17 MAY 2013: On my first trip to New York City, sometime in the early 1980’s I walked into an art gallery that featured a display of Disney cartoons in the front window. There was a great piece that featured Bugs Bunny lounging by the side of a road and munching a carrot, while on the road Elmer Fudd chased Daffy Duck and Wile E. Coyote chased the Roadrunner.


When I bought the art work the salesperson suggested that Chuck Jones, the Disney artist would send me an autograph as part of a special promotion. She asked what I wanted Jones to write and thinking fast I suggested “Cartoons, laughter and fantasy are the components of a reality suited to the Bugs in all of us”.

This started off a fascination with cartoon art work and I started to consider the tie-in between cartoons and travel.

This included Sherman and Mr. Peabody from the Rocky and Bullwinkle show travelling in the ‘Wayback’ machine; Tin Tin’s adventures in Morocco, Tibet, Egypt or the Moon; the Animaniacs singing about ‘The Nations of the World (you can find this on You Tube); Where’s Waldo in Portugal (Onde Esté Wally) or Finland (Missä Vallu Iuuraa), and of course Superman saving people in all countries and on many other planets.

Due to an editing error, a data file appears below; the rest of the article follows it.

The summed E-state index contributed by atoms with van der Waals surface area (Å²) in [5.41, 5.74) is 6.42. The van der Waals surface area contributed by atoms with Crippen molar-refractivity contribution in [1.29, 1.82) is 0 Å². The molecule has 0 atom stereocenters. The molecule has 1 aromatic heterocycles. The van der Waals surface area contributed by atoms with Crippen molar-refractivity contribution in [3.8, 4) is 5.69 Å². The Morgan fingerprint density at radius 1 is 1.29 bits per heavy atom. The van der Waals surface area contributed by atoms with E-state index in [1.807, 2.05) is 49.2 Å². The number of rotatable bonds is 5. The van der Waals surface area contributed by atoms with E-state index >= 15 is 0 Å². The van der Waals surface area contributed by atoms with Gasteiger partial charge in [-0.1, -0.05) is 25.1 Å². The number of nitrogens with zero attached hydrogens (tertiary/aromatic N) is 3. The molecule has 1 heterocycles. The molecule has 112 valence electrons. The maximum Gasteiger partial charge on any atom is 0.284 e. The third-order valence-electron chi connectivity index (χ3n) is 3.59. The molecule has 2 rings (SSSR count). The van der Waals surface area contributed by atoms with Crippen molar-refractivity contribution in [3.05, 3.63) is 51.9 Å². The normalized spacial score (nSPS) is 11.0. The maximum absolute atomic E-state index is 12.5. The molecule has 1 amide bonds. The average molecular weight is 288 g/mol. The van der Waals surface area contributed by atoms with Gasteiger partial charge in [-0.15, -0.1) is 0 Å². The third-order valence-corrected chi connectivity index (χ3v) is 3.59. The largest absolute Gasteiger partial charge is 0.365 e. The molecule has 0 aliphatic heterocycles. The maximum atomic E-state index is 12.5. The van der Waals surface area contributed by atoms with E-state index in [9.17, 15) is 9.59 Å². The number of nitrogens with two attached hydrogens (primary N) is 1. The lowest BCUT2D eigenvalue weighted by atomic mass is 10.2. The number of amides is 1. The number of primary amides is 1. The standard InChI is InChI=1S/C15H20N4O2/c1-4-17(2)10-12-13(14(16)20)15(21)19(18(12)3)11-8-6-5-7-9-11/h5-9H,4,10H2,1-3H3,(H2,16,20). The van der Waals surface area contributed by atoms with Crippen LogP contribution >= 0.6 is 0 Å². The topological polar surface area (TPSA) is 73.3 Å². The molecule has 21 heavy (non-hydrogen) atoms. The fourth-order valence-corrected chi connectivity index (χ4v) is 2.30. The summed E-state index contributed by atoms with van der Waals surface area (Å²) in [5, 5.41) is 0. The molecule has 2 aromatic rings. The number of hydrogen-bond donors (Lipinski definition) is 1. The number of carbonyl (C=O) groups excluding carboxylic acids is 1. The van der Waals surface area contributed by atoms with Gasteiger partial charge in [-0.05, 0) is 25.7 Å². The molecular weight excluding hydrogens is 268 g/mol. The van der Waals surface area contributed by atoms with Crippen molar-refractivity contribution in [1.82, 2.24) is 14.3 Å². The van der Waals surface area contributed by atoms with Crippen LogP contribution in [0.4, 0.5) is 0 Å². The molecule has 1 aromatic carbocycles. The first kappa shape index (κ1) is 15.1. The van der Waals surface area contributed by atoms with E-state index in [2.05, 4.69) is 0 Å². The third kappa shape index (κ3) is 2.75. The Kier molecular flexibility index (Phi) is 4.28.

For me, cartoons are fascinating but for some they are a compulsion and I saw a small example of this on May 11th in Toronto at the Toronto Comic Arts Festival. My specific interest was a talk at The Japan Foundation by the famous Manga creator, Taiyo Matsumoto. The room was packed with people of all ages admiring the art displays, some doing their own drawings while listening to the speaker, and many uploading copies of Matsumoto’s work on their ipads and iphones so they could follow the references made in the talk.

The term “manga” (pronounced ‘mun-gah’) literally means “whimsical drawings” but refers specifically to Japanese comics and cartooning. (Astro Boy was one of the first manga characters that went international).